Can someone please explain '&>/2'?

so I saw the following

Enum.sort(list, &>/2)

Can anyone explain me what that &> does? I think /2 is just dividing by two, right?

This is called function capturing.
& captures a function named > of arity 2 (/2). Arity means the number of arguments it takes.

You could write the same as: fn a b -> a > b end

I recommend you read through this in the language guide: Modules and functions - The Elixir programming language


To add to what @tcoopman said about function capturing, this code is attempting to sort in descending order, by passing the greater than function as the sorter argument to Enum.sort/2. This could arguably be more clearly written as Enum.sort(list, :desc).

iex(1)> [0,1,5,4,2,6] |> Enum.sort()
[0, 1, 2, 4, 5, 6]
iex(2)> [0,1,5,4,2,6] |> Enum.sort(&>/2)
[6, 5, 4, 2, 1, 0]
iex(3)> [0,1,5,4,2,6] |> Enum.sort(:desc)
[6, 5, 4, 2, 1, 0

Note that :desc is subtly different to > because it’s equivalent to passing >=, not >. But >= is probably what you wanted anyway, because the function is stable if it returns true when items are considered equal, another reason to prefer :desc:

iex(4)> ["four", "two", "one", "seven"] |> Enum.sort_by(&String.length/1, &>/2)
["seven", "four", "one", "two"]
iex(5)> ["four", "two", "one", "seven"] |> Enum.sort_by(&String.length/1, &>=/2)
["seven", "four", "two", "one"]
iex(6)> ["four", "two", "one", "seven"] |> Enum.sort_by(&String.length/1, :desc)
["seven", "four", "two", "one"]

You can see that > changes the order of "one" and "two" even they are the same length, but >= and :desc do not.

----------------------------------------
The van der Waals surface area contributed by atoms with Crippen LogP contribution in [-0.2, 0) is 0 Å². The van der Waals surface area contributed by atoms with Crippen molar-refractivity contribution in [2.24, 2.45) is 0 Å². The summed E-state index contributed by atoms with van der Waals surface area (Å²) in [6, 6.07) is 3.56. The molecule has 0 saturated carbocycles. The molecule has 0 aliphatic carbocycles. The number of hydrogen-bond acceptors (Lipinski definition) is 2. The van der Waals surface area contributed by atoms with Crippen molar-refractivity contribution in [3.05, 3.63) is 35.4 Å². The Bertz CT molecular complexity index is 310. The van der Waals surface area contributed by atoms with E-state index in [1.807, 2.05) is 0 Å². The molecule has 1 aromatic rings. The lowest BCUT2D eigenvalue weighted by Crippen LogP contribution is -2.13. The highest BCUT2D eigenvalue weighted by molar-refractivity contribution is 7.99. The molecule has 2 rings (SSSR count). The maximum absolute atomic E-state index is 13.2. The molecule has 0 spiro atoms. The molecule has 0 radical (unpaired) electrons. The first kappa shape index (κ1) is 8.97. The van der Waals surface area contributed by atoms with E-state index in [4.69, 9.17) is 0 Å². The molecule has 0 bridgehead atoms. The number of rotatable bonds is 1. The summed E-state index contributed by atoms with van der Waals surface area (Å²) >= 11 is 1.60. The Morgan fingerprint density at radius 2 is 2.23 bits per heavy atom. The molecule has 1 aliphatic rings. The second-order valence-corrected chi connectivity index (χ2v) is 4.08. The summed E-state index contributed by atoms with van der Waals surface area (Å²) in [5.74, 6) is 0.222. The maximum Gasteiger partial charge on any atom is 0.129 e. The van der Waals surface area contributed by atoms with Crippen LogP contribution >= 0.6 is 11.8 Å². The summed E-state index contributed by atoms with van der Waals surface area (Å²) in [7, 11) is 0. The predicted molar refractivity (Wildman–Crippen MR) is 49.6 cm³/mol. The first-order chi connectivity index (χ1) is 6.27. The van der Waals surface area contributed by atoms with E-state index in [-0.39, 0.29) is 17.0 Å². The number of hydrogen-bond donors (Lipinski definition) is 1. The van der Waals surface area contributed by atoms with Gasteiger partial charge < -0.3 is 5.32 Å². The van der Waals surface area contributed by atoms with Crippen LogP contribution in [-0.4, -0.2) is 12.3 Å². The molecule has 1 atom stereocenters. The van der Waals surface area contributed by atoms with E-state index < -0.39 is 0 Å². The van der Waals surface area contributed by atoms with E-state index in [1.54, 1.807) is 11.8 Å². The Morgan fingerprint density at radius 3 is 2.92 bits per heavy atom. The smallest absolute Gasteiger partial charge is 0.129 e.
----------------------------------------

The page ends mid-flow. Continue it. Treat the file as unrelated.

I read in Elixir in Action book, that operators are functions in Elixir. Excerpt:

"Many operators are functions

It’s worth noting that many operators in Elixir are actually functions. For example, instead of calling a+b , you can call Kernel.+(a,b). Of course, no one would ever want to write this kind of code, but operator functions have a benefit when turned into anonymous functions. For example, you can create a two-arity lambda that sums two numbers by calling &Kernel.+/2 or the shorter &+/2."


[1, 1, 1, 1, 1]
|> Enum.reduce(0, &+/2)

# 5

Is same as, writing our own:

defmodule CustomOps do
  def plus(a, b), do: a + b

[1, 1, 1, 1, 1]
|> Enum.reduce(0, &

# 5

When we need to pass a function to a function parameter, we need to pass in form of &<function_name>/<arity>. In Elixir, the > operator acts like a function defined in Kernel (Kernel — Elixir v1.14.2) and it takes 2 arguments (left and right). That’s why it’s >/2.

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